The Resonance of No
Yes, yes, we've heard. The dishwasher wastes less
and cleans better. But Kenkō believed in the beauty
of leisure, and how better to make nothing
while standing with hands in soapy water, thoughts
skipping from Miles Davis's languid notes to the spider
ascending to safe shelter under the sill (after I blow
on her to amuse myself), washing my favorite knife
and wondering if I should hone it, not to mention
my skills on the six-string or the potato peeler.
And if I linger at the plates, even the chipped one,
admiring their gleam after hot water rinses away
the soap residue, who could question the quick gulp
of ale or the shuffle of an almost-but-not-quite
dance step-or-stumble while arranging them on the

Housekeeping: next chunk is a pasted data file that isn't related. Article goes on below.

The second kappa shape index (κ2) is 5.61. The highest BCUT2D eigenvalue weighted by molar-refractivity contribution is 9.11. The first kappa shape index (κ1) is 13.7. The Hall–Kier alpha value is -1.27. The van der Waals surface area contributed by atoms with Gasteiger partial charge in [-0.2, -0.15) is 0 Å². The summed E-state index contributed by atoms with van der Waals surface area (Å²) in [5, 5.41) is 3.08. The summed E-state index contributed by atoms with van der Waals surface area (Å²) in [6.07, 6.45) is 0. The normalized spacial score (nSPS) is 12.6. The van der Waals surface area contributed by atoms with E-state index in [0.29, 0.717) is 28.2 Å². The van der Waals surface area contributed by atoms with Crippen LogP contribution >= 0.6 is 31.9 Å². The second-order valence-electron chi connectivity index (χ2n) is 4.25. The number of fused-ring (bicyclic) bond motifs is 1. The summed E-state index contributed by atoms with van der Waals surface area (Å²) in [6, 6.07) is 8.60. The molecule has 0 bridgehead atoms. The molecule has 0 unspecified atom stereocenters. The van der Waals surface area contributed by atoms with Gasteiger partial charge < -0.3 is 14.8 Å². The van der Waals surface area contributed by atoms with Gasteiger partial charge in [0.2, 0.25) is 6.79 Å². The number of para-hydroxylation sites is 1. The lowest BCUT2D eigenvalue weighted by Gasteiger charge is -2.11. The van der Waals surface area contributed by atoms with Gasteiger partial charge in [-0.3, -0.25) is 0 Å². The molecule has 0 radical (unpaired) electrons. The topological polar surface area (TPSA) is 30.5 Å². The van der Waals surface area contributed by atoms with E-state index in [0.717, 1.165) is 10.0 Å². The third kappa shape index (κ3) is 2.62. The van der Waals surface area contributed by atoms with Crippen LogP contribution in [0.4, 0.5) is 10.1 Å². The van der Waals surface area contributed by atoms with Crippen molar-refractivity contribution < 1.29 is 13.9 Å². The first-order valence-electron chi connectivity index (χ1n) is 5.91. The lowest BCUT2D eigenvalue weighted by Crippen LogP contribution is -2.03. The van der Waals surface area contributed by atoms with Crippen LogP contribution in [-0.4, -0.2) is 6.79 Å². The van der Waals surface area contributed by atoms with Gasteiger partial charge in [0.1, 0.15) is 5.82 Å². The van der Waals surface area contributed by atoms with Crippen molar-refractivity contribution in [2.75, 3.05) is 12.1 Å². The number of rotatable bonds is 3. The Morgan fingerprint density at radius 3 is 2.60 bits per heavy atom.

ribbed rack, back-to-back, in time to Coltrane's
solo. Then the forgotten food processor's blade
bites my palm, and I remember that I've outgrown
the dark suit, the cut branches still need bundling
and none of the words I've conjured and shaped
over decades and miles will extend their comfort
when I stand at my father's grave this week or next.
About the Author: Robert Okaji lives in Texas with his wife, two dogs and some books. He is the author of the chapbook If Your Matter Could Reform (Dink Press), two micro-chapbooks from the Origami Poems Project, and a chapbook-length work "The Circumference of Other" included in Ides: A Collection of Poetry Chapbooks (Silver Birch Press). His work has appeared or is forthcoming in High Window, Glass, Eclectica, Into the Void, Panoply,Otoliths,Kindle Magazine, Posit, Clade Song, Long Exposure and elsewhere. For more on Robert Okaji, visit his blog, O at the Edges.